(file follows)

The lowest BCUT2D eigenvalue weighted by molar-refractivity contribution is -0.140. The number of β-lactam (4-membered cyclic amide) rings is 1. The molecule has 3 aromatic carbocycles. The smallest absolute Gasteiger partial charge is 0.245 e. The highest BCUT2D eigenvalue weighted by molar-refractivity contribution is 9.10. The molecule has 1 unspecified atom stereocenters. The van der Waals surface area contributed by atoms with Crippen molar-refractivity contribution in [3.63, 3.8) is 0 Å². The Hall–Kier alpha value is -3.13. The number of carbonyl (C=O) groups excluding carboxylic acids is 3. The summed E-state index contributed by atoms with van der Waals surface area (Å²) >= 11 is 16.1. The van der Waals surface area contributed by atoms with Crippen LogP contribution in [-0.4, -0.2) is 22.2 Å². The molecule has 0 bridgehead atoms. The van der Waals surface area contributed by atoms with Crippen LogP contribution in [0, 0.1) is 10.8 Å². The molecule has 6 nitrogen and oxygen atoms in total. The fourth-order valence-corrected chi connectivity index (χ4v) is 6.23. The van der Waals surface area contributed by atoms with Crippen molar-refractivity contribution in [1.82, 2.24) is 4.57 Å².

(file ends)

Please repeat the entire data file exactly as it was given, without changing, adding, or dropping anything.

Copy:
The lowest BCUT2D eigenvalue weighted by molar-refractivity contribution is -0.140. The number of β-lactam (4-membered cyclic amide) rings is 1. The molecule has 3 aromatic carbocycles. The smallest absolute Gasteiger partial charge is 0.245 e. The highest BCUT2D eigenvalue weighted by molar-refractivity contribution is 9.10. The molecule has 1 unspecified atom stereocenters. The van der Waals surface area contributed by atoms with Crippen molar-refractivity contribution in [3.63, 3.8) is 0 Å². The Hall–Kier alpha value is -3.13. The number of carbonyl (C=O) groups excluding carboxylic acids is 3. The summed E-state index contributed by atoms with van der Waals surface area (Å²) >= 11 is 16.1. The van der Waals surface area contributed by atoms with Crippen LogP contribution in [-0.4, -0.2) is 22.2 Å². The molecule has 0 bridgehead atoms. The van der Waals surface area contributed by atoms with Crippen LogP contribution in [0, 0.1) is 10.8 Å². The molecule has 6 nitrogen and oxygen atoms in total. The fourth-order valence-corrected chi connectivity index (χ4v) is 6.23. The van der Waals surface area contributed by atoms with Crippen molar-refractivity contribution in [1.82, 2.24) is 4.57 Å².